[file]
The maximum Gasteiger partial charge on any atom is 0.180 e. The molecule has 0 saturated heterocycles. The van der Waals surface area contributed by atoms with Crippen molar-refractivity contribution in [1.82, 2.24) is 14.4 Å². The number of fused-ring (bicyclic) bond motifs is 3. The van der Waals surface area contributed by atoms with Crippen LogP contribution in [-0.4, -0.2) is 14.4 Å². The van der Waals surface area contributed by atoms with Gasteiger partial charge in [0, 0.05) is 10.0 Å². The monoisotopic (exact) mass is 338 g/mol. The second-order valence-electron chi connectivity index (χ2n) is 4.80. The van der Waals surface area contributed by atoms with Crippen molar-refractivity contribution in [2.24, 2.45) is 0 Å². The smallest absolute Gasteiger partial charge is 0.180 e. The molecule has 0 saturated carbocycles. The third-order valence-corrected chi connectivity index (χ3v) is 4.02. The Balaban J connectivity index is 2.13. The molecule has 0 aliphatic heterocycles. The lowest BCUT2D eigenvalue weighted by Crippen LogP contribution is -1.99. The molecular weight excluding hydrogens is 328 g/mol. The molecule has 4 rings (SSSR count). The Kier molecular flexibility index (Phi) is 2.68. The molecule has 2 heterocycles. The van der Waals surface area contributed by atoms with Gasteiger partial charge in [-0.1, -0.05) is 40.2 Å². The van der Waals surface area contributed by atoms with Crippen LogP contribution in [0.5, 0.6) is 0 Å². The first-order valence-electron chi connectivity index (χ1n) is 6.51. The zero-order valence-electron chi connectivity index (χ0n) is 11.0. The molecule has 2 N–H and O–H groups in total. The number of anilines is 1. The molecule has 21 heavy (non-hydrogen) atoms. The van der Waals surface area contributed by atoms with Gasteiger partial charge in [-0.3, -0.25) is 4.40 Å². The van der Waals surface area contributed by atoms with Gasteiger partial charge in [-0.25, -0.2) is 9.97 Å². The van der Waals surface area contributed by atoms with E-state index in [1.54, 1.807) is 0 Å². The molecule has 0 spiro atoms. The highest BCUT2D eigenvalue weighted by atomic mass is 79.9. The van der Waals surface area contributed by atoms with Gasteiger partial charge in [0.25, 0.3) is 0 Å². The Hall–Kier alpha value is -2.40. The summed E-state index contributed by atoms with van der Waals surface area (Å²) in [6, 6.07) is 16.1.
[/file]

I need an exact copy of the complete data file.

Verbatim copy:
The maximum Gasteiger partial charge on any atom is 0.180 e. The molecule has 0 saturated heterocycles. The van der Waals surface area contributed by atoms with Crippen molar-refractivity contribution in [1.82, 2.24) is 14.4 Å². The number of fused-ring (bicyclic) bond motifs is 3. The van der Waals surface area contributed by atoms with Crippen LogP contribution in [-0.4, -0.2) is 14.4 Å². The van der Waals surface area contributed by atoms with Gasteiger partial charge in [0, 0.05) is 10.0 Å². The monoisotopic (exact) mass is 338 g/mol. The second-order valence-electron chi connectivity index (χ2n) is 4.80. The van der Waals surface area contributed by atoms with Crippen molar-refractivity contribution in [2.24, 2.45) is 0 Å². The smallest absolute Gasteiger partial charge is 0.180 e. The molecule has 0 saturated carbocycles. The third-order valence-corrected chi connectivity index (χ3v) is 4.02. The Balaban J connectivity index is 2.13. The molecule has 0 aliphatic heterocycles. The lowest BCUT2D eigenvalue weighted by Crippen LogP contribution is -1.99. The molecular weight excluding hydrogens is 328 g/mol. The molecule has 4 rings (SSSR count). The Kier molecular flexibility index (Phi) is 2.68. The molecule has 2 heterocycles. The van der Waals surface area contributed by atoms with Gasteiger partial charge in [-0.1, -0.05) is 40.2 Å². The van der Waals surface area contributed by atoms with Crippen LogP contribution in [0.5, 0.6) is 0 Å². The first-order valence-electron chi connectivity index (χ1n) is 6.51. The zero-order valence-electron chi connectivity index (χ0n) is 11.0. The molecule has 2 N–H and O–H groups in total. The number of anilines is 1. The molecule has 21 heavy (non-hydrogen) atoms. The van der Waals surface area contributed by atoms with Gasteiger partial charge in [-0.3, -0.25) is 4.40 Å². The van der Waals surface area contributed by atoms with Gasteiger partial charge in [-0.25, -0.2) is 9.97 Å². The van der Waals surface area contributed by atoms with E-state index in [1.54, 1.807) is 0 Å². The molecule has 0 spiro atoms. The highest BCUT2D eigenvalue weighted by atomic mass is 79.9. The van der Waals surface area contributed by atoms with Gasteiger partial charge in [0.25, 0.3) is 0 Å². The Hall–Kier alpha value is -2.40. The summed E-state index contributed by atoms with van der Waals surface area (Å²) in [6, 6.07) is 16.1.